[

]

new

=0

(10)

Assessment. ? Straightforward to implement; amounts to a simple change of coefficients: V V aP → aP + bP → bP + ( ) old t t ? No timestep restrictions.

(11)

Crank-Nicolson ( Vφ P ) new ? ( Vφ P ) old 1 + 2 a P φ P ? ∑ a F φ F ? bP t Rearranging, and dropping any “new” superscripts:

[

]

old

a P φ P ? ∑ a F φ F ? bP +1 2

old

[

]

new

=0

V 1 ? V 1 ? ( a φ =1 b + ?( + 2 a P )φ P ? 1 ? 2 a P )φ P + 1 (bP + ∑ a F φ F )? 2∑ F F 2 P 2 t ? t ? or, multiplying by 2 for convenience: V V ? ? (2 + a P )φ P ? ∑ a F φ F = b P + ?( 2 ? a P )φ P + (bP + ∑ a F φ F )? t t ? ?

old

(12)

Assessment. ? Fairly straightforward to implement; amounts to a change of coefficients:

V ? ? (13) b P → b P + ?( 2 ? a P )φ P + (bP + ∑ a F φ F )? t ? ? V Timestep restrictions; for stability, a positive coefficient of φ old ? aP ≥ 0 . p requires 2 t aP → aP + 2 V , t

old

?

CFD

6–5

David Apsley

In general, weightings 1 – and can be applied to derivatives at each end of the time step: d (14) ( Vφ P ) ≈ F new + (1 ? ) F old dt This includes the special cases of Forward Differencing ( = 0), Backward Differencing ( = 1) and Crank-Nicolson ( = ?). 0 this so-called “ method” can be implemented by a simple change in matrix For coefficients. For 1 (i.e. anything other than fully-implicit Backward-Differencing), stability imposes a timestep restriction V 1 ( ) old t< (15) 1 ? aP

Example. Consider a 1-d time-dependent advection-diffusion problem ? ? ?φ ( φ) + ( uφ ? )=S ?t ?x ?x with the first-order upwind advection scheme on a uniform grid of spacing x, it is readily shown that at any time-level the coefficients in the flux-source discretisation are aW = D + C , a E = D, a P = aW + a E = 2 D + C where the mass flow rate C and diffusive transfer coefficient D are given by A C = uA, D= x In the 1-d case the cross-sectional area A = 1 and the time-step restriction (15) becomes 2 t u t 1 + < 2 x 1? ( x)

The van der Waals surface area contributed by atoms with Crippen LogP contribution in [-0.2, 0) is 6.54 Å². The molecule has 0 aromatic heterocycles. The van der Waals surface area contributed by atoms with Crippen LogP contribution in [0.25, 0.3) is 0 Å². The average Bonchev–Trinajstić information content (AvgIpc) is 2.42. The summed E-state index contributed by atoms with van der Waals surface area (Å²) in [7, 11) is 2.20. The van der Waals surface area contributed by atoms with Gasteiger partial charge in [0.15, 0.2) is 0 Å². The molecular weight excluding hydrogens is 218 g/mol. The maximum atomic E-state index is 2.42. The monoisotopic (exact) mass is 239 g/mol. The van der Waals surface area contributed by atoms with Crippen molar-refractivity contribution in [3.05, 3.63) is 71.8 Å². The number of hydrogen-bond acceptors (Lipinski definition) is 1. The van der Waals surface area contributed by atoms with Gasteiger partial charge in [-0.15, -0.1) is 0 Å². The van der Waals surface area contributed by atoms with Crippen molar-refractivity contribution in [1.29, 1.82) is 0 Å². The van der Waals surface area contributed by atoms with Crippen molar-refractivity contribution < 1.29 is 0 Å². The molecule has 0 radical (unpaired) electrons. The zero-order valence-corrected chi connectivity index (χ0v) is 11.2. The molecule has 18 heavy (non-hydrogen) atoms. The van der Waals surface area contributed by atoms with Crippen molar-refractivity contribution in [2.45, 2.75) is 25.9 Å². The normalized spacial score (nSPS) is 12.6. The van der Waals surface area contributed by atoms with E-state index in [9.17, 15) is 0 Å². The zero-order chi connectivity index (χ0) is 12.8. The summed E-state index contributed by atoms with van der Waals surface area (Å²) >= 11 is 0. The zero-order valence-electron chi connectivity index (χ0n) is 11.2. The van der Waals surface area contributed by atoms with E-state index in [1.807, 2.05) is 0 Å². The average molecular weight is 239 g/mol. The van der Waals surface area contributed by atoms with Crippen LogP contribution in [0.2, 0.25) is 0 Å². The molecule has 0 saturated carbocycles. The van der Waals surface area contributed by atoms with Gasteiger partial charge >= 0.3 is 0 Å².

Special cases are:–

? ? ?

explicit (forward differencing; = 0) and pure diffusion (u = 0): explicit (forward differencing; = 0) and pure advection ( = 0): implicit (backward differencing; = 1):

( / ) t 1 < ( x) 2 2 u t <1 x no restrictions.

Courant Number The Courant number c is defined by: u t (16) c= x It can be interpreted as the ratio of distance of travel in one time step (u t) to the mesh spacing x. For the fully-explicit method the Courant-number restriction c < 1 means that the distance which information can be advected in one time step should not exceed the mesh spacing. The Courant-number restriction is only slightly milder when = ? (Crank-Nicolson). CFD 6–6 David Apsley

φ

6.3 Multi-Step Methods

One-step methods use only information from time level t(n) to calculate (dφ/dt)av. Multi-step methods use the values of φ at earlier time levels as well: t(n-1), t(n-2), ... .

One example is Gear’s method:

3φ ( n ) ? 4φ ( n ?1) + φ ( n ? 2 ) ? dφ ? ? ? = 2 t ? dt ? This is second-order in t; (exercise: prove it).

(n)

φ φ (n) φ (n-2) φ (n-1)

(n+1)

t(n-2)

t(n-1)